I’ve read a few thought-provoking articles recently about the state of the retail real estate marketplace that make the observation that A malls are generally doing better while B malls are continuing to tread water—or even beginning to fade away. Once again, I have to disagree on the B malls.
I think that kind of generalization is not telling the whole story. What seems to be missing from most of the articles I’ve read is the fact that there is substantial value still present in most B malls, (unlike the A malls which are already at their value capacity)—if you know what to look for, and are willing to put some effort into unlocking the value that exists within them.
It is important to remember that B malls are considered B malls because of performance, not potential. I think it’s a reflex for many analysts/articles to look at B malls as what they are, rather than what they can be—which is somewhat indicative of our industry. I think there may even be a misperception held by some that B malls are often in undesirable locations or have inherent and insurmountable structural/geographic limitations. Actually, I think that nothing could be further from the truth. The vast majority of malls—B malls included—are in a relatively prime location within their marketplaces. They tend to be in what is essentially the center of what I like to call the “retail magnet.” Generally speaking, in most cases, they became B malls as a result of increased competition, poor tenant mix, mismanagement or a combination of these factors.
So then how can you change that dynamic and unlock that value? I think it boils down to perception: B malls have to be thought about a bit differently than they used to be. The biggest and most important step is that owners and operators need to be a little more creative about how they tenant these malls. Typically, B malls are stuck with too much small shop space. They need to be thinking about how to move nearby “periphery” retailers into the mall—those that are in the power centers on the edge of the “magnet.” Let’s be honest, the retail landscape is still stretched pretty thin in many markets, making this consolidation strategy not just feasible, but also a mutually beneficial setup for retailers and mall owners. Prioritizing big boxes and anchors, and aggressively pursuing the kind of difference-making tenants that can help generate excitement and traffic can completely change the dynamic of a B mall.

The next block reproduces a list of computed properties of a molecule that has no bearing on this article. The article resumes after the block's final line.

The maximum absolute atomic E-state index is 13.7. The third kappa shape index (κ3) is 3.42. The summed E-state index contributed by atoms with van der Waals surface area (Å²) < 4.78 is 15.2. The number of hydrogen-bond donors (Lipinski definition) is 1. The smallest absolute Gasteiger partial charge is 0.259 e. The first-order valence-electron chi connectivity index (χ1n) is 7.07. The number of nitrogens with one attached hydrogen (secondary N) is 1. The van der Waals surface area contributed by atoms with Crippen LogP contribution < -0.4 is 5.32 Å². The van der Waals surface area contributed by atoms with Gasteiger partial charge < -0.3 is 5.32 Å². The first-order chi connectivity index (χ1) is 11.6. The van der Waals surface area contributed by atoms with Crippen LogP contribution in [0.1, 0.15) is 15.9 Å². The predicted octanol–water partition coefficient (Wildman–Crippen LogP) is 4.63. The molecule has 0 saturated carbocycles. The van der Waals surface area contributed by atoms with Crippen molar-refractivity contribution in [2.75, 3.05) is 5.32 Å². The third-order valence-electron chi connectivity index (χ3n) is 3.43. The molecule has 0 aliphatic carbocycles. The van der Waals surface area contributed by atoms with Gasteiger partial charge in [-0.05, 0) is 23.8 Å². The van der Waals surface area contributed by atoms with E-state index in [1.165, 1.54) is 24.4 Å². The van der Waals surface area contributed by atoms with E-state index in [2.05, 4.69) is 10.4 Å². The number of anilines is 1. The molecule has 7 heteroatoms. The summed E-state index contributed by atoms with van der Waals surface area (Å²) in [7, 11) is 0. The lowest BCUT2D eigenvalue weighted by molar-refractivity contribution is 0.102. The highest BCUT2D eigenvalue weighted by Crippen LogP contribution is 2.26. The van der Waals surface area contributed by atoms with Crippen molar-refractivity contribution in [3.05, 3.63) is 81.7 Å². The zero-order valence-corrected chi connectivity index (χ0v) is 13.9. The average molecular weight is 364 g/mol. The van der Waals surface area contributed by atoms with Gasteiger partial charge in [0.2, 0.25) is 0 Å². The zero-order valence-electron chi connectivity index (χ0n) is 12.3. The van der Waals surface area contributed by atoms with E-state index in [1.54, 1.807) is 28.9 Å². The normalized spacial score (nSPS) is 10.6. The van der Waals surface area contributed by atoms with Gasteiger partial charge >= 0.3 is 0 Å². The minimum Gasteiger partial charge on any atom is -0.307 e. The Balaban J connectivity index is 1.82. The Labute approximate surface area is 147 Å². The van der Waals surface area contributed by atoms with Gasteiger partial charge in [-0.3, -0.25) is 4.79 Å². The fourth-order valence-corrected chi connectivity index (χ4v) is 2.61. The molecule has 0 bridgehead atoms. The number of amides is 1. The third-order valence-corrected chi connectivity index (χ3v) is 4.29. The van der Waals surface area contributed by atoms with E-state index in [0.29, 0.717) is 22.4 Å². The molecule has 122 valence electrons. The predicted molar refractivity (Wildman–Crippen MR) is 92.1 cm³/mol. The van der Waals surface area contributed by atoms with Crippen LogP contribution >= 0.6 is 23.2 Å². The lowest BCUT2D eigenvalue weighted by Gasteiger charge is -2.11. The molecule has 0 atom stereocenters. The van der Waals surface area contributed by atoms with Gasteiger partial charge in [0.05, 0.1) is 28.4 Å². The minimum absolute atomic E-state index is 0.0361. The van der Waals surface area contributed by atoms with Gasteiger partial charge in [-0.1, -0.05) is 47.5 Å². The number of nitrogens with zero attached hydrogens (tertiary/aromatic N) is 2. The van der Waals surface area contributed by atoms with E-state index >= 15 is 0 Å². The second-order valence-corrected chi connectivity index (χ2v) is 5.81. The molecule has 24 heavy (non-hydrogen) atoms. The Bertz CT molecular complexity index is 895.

Fundamentally, leasing strategies need to be focused on leveraging that quality real estate and strengthening the retail magnet. There is an abundance of distressed retail out there that really needs to be combined into one place—and what better place to do it than the mall!
B mall owners also need to think about adding a supermarket component or a wholesale club to bring in the daily traffic—diversifying their tenant roster in a way that will inspire more trips to the center from different groups of consumers. Adding other mixed-use elements and creating more of a destination feel can be invaluable, too, and I’m also a big proponent of adding civic uses such a library, post office, or DMV; anything that brings in different kinds of shoppers and different demographics at different times.
There is a reason why some savvy national developers like Rouse Properties have chosen to focus exclusively on B malls: Because they know there is inherent value that is not being recognized, utilized or maximized. I think that the owners, operators, developers and investors who can do that, and who can re-activate these commercial hubs, will potentially find themselves with properties poised for growth.
What do you think? Are there other ways B malls can stay relevant and compete? Please make a public comment below or feel free to e-mail me privately at firstname.lastname@example.org.
Click here for past columns by Jeff Green.